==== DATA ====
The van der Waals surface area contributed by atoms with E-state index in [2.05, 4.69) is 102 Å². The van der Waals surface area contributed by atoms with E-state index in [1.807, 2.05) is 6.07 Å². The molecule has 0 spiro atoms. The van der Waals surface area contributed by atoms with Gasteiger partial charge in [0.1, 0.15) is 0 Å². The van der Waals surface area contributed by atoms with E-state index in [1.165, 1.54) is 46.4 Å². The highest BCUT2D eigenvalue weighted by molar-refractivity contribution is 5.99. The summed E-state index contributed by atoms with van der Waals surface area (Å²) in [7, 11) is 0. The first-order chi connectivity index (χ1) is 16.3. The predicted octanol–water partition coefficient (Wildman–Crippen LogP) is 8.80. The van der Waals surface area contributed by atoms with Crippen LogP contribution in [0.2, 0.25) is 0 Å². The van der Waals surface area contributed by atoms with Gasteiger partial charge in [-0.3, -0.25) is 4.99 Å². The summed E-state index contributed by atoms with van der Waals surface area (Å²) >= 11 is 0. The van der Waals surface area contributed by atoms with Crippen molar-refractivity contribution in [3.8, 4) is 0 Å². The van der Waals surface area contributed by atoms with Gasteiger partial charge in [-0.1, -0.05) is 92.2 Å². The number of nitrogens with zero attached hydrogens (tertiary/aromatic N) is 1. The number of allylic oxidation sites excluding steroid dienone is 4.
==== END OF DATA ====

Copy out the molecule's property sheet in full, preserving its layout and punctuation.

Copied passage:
The van der Waals surface area contributed by atoms with E-state index in [2.05, 4.69) is 102 Å². The van der Waals surface area contributed by atoms with E-state index in [1.807, 2.05) is 6.07 Å². The molecule has 0 spiro atoms. The van der Waals surface area contributed by atoms with Gasteiger partial charge in [0.1, 0.15) is 0 Å². The van der Waals surface area contributed by atoms with E-state index in [1.165, 1.54) is 46.4 Å². The highest BCUT2D eigenvalue weighted by molar-refractivity contribution is 5.99. The summed E-state index contributed by atoms with van der Waals surface area (Å²) in [7, 11) is 0. The first-order chi connectivity index (χ1) is 16.3. The predicted octanol–water partition coefficient (Wildman–Crippen LogP) is 8.80. The van der Waals surface area contributed by atoms with Crippen LogP contribution in [0.2, 0.25) is 0 Å². The van der Waals surface area contributed by atoms with Gasteiger partial charge in [-0.3, -0.25) is 4.99 Å². The summed E-state index contributed by atoms with van der Waals surface area (Å²) >= 11 is 0. The van der Waals surface area contributed by atoms with Crippen molar-refractivity contribution in [3.8, 4) is 0 Å². The van der Waals surface area contributed by atoms with Gasteiger partial charge in [-0.1, -0.05) is 92.2 Å². The number of nitrogens with zero attached hydrogens (tertiary/aromatic N) is 1. The number of allylic oxidation sites excluding steroid dienone is 4.